I started my marketing journey as a social media manager/intern. While social media can be fun and effective, it can also be extremely time consuming and yield only minor results. Imagine my joy, then, upon discovering that you can get results that would take a month of social media management just by sending out a few well crafted emails.
In today's study, I'll show you one of the most effective emails I've ever sent, tell you what worked, and what didn't work so well. The main thing to remember about email marketing is that you have got to respect your reader's time. Say what you have to say and say it quick. While the format I'm about to show you is longer than most folks care to read, the actions I ask the recipient to take total no more than five minutes of their time if they do them all.
I call this email format The Easy-Please-y. Take a look:
I hope the post we did for you folks rallied up some extras for your shoot. I wonder if you wouldn't mind returning the favor by taking a moment to do one of the following to help us spread the word about Wild Mind Film Camp:
Share this post on your facebook page:
Re-Tweet this: https://twitter.com/WildMindCamp/status/294898557679435776
Forward this blurb to your "Wild Minded" Filmmaker friends:
Doug Pray and Peter J. Vogt, in association with TheFilmSchool, are proud to introduce their second annual Wild Mind Film Camp, an 11-day intensive master class for documentary filmmaking in the Washington Cascades.
Wild Mind Film Camp is a hands-on, in-depth learning experience for ten developing professionals and inspired nonfiction filmmakers who want to dramatically improve their documentary skills and knowledge. Each day features a mix of classes, workshops, and live production in a supportive community atmosphere.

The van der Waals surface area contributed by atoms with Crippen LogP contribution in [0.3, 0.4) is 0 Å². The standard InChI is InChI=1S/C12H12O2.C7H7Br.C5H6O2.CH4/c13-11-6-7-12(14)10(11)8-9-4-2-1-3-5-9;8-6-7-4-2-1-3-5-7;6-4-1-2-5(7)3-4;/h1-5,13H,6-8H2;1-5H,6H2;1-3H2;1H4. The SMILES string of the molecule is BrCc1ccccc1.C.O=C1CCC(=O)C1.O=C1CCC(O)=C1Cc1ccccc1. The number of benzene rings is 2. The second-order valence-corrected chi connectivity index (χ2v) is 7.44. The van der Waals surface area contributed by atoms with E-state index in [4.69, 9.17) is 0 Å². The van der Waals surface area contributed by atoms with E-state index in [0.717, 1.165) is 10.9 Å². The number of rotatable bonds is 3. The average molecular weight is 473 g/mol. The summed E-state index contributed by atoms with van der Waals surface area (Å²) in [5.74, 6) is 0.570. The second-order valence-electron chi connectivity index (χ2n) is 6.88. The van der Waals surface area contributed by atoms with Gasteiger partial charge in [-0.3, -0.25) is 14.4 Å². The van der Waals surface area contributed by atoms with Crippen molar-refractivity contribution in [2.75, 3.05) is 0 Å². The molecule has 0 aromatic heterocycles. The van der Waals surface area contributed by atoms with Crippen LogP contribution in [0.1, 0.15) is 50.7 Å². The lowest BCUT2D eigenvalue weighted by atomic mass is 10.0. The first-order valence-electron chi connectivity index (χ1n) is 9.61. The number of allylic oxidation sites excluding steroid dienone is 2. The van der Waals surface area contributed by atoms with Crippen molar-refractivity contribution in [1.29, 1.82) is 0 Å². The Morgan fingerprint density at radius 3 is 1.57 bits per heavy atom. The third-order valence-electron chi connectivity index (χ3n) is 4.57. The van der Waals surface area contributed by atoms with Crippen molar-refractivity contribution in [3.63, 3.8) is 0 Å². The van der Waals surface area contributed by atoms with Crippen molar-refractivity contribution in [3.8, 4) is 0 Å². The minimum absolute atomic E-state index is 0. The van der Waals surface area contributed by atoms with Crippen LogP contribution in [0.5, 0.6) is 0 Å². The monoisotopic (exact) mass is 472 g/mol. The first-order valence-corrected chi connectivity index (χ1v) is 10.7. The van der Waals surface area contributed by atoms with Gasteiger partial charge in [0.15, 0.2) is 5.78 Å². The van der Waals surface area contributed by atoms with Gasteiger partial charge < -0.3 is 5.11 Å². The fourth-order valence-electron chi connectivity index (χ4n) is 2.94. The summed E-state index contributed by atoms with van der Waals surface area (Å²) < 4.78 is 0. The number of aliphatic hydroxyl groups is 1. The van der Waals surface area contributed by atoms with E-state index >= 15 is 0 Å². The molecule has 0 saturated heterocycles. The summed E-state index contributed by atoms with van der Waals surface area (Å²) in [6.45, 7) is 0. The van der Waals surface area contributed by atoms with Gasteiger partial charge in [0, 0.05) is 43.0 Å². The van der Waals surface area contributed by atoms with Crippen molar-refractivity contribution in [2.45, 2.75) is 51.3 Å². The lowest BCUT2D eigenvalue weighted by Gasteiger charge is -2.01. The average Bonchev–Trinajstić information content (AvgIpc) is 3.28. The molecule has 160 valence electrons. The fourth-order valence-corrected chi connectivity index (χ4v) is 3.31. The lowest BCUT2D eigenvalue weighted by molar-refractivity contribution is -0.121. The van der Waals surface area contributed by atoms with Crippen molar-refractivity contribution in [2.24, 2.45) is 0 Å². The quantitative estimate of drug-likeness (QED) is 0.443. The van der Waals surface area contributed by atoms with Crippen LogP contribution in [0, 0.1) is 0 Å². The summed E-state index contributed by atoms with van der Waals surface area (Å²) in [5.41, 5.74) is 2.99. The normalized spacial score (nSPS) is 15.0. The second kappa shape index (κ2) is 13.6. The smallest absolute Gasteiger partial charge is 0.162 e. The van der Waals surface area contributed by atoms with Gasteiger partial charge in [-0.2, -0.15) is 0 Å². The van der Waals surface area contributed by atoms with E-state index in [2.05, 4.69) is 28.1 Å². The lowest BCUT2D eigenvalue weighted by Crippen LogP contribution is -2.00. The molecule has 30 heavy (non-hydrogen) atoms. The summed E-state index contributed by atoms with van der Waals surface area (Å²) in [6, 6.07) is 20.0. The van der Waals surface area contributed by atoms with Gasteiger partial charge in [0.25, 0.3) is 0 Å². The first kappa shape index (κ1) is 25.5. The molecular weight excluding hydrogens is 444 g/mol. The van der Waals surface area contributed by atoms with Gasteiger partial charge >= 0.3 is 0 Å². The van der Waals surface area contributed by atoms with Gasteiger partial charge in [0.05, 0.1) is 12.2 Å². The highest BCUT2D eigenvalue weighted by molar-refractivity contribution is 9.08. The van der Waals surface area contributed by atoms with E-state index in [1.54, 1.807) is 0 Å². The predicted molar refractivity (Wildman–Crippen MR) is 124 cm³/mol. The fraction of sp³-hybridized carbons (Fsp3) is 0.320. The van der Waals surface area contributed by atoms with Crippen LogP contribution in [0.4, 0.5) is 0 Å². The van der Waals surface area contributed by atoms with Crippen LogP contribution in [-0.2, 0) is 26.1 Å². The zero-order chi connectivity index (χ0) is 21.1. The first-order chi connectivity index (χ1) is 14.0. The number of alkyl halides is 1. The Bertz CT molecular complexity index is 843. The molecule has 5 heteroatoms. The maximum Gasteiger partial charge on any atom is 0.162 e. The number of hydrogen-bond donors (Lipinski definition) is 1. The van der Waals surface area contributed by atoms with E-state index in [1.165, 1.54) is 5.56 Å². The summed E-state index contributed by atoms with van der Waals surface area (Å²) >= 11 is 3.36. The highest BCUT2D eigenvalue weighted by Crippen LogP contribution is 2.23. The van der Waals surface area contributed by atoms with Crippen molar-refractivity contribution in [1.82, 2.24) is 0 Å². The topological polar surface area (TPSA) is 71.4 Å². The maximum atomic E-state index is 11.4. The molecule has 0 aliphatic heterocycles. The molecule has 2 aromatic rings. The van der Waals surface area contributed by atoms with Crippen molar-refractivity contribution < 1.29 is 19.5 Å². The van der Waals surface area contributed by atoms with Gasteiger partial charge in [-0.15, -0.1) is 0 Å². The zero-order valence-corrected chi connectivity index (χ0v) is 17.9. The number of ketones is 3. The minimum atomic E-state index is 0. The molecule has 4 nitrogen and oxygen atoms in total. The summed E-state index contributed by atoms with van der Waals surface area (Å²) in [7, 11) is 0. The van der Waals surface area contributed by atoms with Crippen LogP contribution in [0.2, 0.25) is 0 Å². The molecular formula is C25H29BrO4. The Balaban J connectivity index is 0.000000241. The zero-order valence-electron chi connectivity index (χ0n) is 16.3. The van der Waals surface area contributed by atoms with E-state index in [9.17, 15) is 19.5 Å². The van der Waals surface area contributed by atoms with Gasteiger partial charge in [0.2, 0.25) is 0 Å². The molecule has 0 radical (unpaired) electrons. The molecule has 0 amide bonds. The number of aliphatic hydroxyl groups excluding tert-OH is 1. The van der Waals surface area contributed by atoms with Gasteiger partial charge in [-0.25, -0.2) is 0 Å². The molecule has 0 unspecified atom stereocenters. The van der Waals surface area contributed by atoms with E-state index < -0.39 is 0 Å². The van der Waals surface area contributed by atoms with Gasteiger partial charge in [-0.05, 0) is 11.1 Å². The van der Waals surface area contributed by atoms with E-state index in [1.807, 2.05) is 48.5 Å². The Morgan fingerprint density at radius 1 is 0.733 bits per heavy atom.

Due to the intimate nature of the program the camp is limited to 10-students, with selection based on the strength of their previous work and statement of intent.
Wild Mind Film Camp runs this summer from July 17th – 28th.
Interested filmmakers can apply by visiting the website: WildMindFilmCamp.com
Any of the above actions will help greatly in spreading the word about Wild Mind Film Camp. I appreciate your time spent on this, and as always, I'm happy to return the favor. Drop me a line any time you need something.
At your service,
The links in the above email direct your reader right to Facebook and Twitter, where they can do you a big favor with one click. If they have a mailing list set up, the third option is only marginally more time consuming. The response to these emails was overwhelming, and in one week of sending these to the right people we went from zero applicants to fifteen.
Why did this email work?
Mainly because I had already done similar favors for others in the film-making community. I sent a similar letter to Alumni of the program, and every single one of them came through with a post. You know who you've helped in the past, and if you've done your influencer analysis, you know who to help in the future, so you can call on them for favors like these. The other reason it worked is for the reason I cited earlier. It respects the reader's time. They can read the email, click on two things, and forget about it. Everybody wins.
What could have worked better?
The longest portion of the email is by far the least effective, so feel free to leave it out. Later, we'll discuss press releases in all their glory, but for a short email release like the one above, there's something I forgot to do:
Put the link at the top of the email body.
In my version above, I left the link towards the end. The end result of all this marketing is to drive traffic to the site and encourage applications, so it does me no favors to drop the link in the part of the email that the least people will read.
Keep is simple, keep it short. Do favors for others and make it easy for them to reciprocate.
As always, leave your questions in the comments, and thanks for reading.